Local Anesthetic Toxicity Clinical Presentation

Updated: Jan 09, 2019
  • Author: Raffi Kapitanyan, MD; Chief Editor: David Vearrier, MD, MPH  more...
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Presentation

History

Manifestations of local anesthetic toxicity typically appear 1-5 minutes after the injection, but onset may range from 30 seconds to as long as 60 minutes. [1] Initial manifestations may also vary widely. Classically, patients experience symptoms of central nervous system (CNS) excitement such as the following:

  • Circumoral and/or tongue numbness
  • Metallic taste
  • Lightheadedness
  • Dizziness
  • Visual and auditory disturbances (difficulty focusing and tinnitus)
  • Disorientation
  • Drowsiness

Although cardiac toxicity classically does not occur without preceding CNS toxicity, numerous published case reports describe episodes limited to cardiovascular manifestations. In these cases, onset of symptoms was delayed by 5 minutes or more. [1]

Next:

Physical Examination

After the use of local anesthetic agents, consider the appearance of new signs or symptoms as a possible sign of toxicity. The manifestation of toxicity depends on the organ system or systems that are affected. Toxicity manifestations can be categorized as follows:

  • CNS
  • Cardiovascular
  • Hematologic
  • Allergic
  • Local tissue

Central nervous system manifestations

With higher doses, initial CNS excitation is often followed by a rapid CNS depression, with the following features:

  • Muscle twitching
  • Convulsions
  • Unconsciousness
  • Coma
  • Respiratory depression and arrest

With progression of toxicity, the patient may experience tonic-clonic seizures and, eventually, unconsciousness and coma. CNS symptoms may be masked in patients premedicated with anticonvulsants such as benzodiazepines or barbiturates. The first sign of toxicity in these premedicated patients may be cardiovascular depression.

When blood levels are high enough to block inhibitory and excitatory pathways, convulsions cease and the patient may experience respiratory depression or arrest and cardiovascular depression. Large bolus injections may increase peak anesthetic levels to the point where the CNS and cardiovascular system are affected simultaneously.

Cardiovascular manifestations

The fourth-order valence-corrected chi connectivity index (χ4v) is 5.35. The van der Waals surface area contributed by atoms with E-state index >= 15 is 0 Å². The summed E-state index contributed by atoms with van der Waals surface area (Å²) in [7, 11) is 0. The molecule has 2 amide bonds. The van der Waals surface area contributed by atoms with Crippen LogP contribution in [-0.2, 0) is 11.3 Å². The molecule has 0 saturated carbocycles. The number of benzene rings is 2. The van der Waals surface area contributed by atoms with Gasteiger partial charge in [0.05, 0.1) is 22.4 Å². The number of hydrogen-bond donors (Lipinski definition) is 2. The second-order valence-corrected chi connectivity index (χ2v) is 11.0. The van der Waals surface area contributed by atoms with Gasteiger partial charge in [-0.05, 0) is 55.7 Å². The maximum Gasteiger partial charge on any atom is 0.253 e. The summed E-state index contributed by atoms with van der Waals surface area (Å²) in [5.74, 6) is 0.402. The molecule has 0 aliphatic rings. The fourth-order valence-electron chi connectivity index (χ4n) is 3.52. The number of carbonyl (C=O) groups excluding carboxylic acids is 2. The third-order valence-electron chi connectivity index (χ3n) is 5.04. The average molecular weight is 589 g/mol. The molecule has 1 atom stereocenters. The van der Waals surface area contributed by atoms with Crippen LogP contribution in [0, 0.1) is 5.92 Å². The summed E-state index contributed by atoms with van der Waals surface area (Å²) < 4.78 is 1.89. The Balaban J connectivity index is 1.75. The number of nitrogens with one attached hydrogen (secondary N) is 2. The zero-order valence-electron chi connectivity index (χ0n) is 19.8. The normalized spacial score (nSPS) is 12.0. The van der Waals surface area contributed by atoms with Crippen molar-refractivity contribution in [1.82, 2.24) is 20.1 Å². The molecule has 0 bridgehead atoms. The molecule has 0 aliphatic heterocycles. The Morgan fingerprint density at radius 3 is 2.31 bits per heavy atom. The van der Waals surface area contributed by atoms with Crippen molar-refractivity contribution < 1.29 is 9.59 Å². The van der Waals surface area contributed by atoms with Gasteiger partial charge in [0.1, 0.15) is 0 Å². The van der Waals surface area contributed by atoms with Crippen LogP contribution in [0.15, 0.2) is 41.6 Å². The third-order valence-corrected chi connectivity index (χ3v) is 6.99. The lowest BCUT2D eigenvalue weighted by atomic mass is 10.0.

Risk of cardiovascular toxicity is somewhat greater with lipophilic local anesthetics such as bupivacaine. Risk of cardiac toxicity is greatest in those patients with underlying cardiac conduction problems or after myocardial infarction.

Toxic doses of local anesthetic agents can cause myocardial depression (tetracaine, etidocaine, bupivacaine), cardiac dysrhythmias (bupivacaine), and cardiotoxicity in pregnancy. Several anesthetics (eg, lidocaine) also alter vascular tone, with low doses having vasoconstrictive effects and higher doses causing relaxation of vascular smooth muscle, possibly leading to hypotension.

The range of signs and symptoms of cardiovascular toxicity include the following:

  • Chest pain
  • Shortness of breath
  • Palpitations
  • Lightheadedness
  • Diaphoresis
  • Hypotension
  • Syncope
  • Cardiovascular depression and collapse

Effects on cardiac conduction include widened PR interval, widened QRS duration, sinus tachycardia, sinus arrest, and partial or complete atrioventricular dissociation. Cardiac arrest has been reported after intraurethral administration of lidocaine. [5]

Cardiac toxicity is potentiated by acidosis, hypercapnia, and hypoxia, which worsen cardiac suppression and increase the chance of arrhythmia. This is important to consider since seizure makes this metabolic picture more likely.

Hematologic manifestations

Methemoglobinemia has been frequently reported in association with benzocaine use; however, lidocaine and prilocaine have also been implicated. O-toluidine, the liver metabolite of prilocaine, is a potent oxidizer of hemoglobin to methemoglobin. At low levels (1-3%), methemoglobinemia can be asymptomatic, but higher levels (10 - 40%) may be accompanied by any of the following complaints:

  • Cyanosis
  • Cutaneous discoloration (gray)
  • Tachypnea
  • Dyspnea
  • Exercise intolerance
  • Fatigue
  • Dizziness and syncope